Impulsive personality and risk-taking behavior in motorcycle traffic offenders: A matched controlled study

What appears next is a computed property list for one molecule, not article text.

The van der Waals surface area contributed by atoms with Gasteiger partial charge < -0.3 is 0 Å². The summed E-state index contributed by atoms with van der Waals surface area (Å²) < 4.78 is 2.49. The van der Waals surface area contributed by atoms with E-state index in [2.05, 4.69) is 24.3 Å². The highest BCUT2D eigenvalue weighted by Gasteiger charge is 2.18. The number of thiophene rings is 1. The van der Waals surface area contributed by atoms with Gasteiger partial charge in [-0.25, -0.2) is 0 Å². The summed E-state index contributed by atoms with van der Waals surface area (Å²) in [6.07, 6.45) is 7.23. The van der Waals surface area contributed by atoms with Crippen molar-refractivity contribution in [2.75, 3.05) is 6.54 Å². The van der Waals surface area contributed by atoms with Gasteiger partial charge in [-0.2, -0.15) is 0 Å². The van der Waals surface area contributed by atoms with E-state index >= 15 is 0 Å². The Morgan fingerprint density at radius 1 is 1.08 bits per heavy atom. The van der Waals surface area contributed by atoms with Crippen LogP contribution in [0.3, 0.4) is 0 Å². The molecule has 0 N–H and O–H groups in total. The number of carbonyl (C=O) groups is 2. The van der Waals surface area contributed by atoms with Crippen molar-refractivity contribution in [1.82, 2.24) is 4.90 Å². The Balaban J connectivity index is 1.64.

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This study examines a hypothesis that motorcyclists with a history of traffic offences will make riskier driving decisions and engage in more risk-taking behavior because of poor response inhibition, accentuated by the behavioral-impairment effect of impulsivity. Fifty-nine motorcyclists with previous traffic offences, and 54 matched controls, were compared on measures of impulsivity, response inhibition, risk-taking behavior, and risky decision making. Although self-reported impulsivity did not correlate with behavioral task measures and was independent of unlawful status, analyzing participants’ task performance confirmed that the traffic offenders were different to the control sample in terms of response inhibition, risk-taking behavior, and risky driving decisions. Offenders demonstrated poorer response inhibition and greater willingness to take risks. These findings have implications for further research into the development of more reliable and valid measures that can be used to study the impulsive behavior of at-risk motorcyclists and to design interventions that will modify their cognitive-behavioral characteristics.
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